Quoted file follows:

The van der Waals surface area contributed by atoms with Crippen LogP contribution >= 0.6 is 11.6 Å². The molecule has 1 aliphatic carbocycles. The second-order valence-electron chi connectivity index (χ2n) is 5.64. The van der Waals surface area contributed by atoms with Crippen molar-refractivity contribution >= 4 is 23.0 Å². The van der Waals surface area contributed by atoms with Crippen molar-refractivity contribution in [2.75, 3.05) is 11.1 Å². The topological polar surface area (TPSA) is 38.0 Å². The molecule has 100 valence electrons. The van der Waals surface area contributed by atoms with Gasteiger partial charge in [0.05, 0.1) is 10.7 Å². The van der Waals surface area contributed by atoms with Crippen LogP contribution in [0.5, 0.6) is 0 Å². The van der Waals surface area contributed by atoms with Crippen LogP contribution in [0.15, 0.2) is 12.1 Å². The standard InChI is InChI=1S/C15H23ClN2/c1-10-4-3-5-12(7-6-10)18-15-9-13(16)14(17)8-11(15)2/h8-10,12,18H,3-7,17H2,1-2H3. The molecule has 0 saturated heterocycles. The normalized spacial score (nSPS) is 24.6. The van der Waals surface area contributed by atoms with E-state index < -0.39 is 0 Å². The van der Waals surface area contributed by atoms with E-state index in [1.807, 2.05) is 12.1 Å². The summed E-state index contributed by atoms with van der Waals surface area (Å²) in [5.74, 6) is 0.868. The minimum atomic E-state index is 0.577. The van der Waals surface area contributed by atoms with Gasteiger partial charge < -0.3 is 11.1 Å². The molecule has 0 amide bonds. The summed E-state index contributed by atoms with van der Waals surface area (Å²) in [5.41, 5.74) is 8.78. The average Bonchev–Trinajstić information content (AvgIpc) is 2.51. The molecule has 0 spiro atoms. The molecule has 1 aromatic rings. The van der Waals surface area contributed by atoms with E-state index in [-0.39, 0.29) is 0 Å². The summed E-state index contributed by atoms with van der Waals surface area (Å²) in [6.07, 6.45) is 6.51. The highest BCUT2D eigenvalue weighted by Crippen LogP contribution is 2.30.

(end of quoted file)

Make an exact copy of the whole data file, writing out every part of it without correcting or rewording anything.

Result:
The van der Waals surface area contributed by atoms with Crippen LogP contribution >= 0.6 is 11.6 Å². The molecule has 1 aliphatic carbocycles. The second-order valence-electron chi connectivity index (χ2n) is 5.64. The van der Waals surface area contributed by atoms with Crippen molar-refractivity contribution >= 4 is 23.0 Å². The van der Waals surface area contributed by atoms with Crippen molar-refractivity contribution in [2.75, 3.05) is 11.1 Å². The topological polar surface area (TPSA) is 38.0 Å². The molecule has 100 valence electrons. The van der Waals surface area contributed by atoms with Gasteiger partial charge in [0.05, 0.1) is 10.7 Å². The van der Waals surface area contributed by atoms with Crippen LogP contribution in [0.5, 0.6) is 0 Å². The van der Waals surface area contributed by atoms with Crippen LogP contribution in [0.15, 0.2) is 12.1 Å². The standard InChI is InChI=1S/C15H23ClN2/c1-10-4-3-5-12(7-6-10)18-15-9-13(16)14(17)8-11(15)2/h8-10,12,18H,3-7,17H2,1-2H3. The molecule has 0 saturated heterocycles. The normalized spacial score (nSPS) is 24.6. The van der Waals surface area contributed by atoms with E-state index < -0.39 is 0 Å². The van der Waals surface area contributed by atoms with E-state index in [1.807, 2.05) is 12.1 Å². The summed E-state index contributed by atoms with van der Waals surface area (Å²) in [5.74, 6) is 0.868. The minimum atomic E-state index is 0.577. The van der Waals surface area contributed by atoms with Gasteiger partial charge < -0.3 is 11.1 Å². The molecule has 0 amide bonds. The summed E-state index contributed by atoms with van der Waals surface area (Å²) in [5.41, 5.74) is 8.78. The average Bonchev–Trinajstić information content (AvgIpc) is 2.51. The molecule has 0 spiro atoms. The molecule has 1 aromatic rings. The van der Waals surface area contributed by atoms with E-state index in [-0.39, 0.29) is 0 Å². The summed E-state index contributed by atoms with van der Waals surface area (Å²) in [6.07, 6.45) is 6.51. The highest BCUT2D eigenvalue weighted by Crippen LogP contribution is 2.30.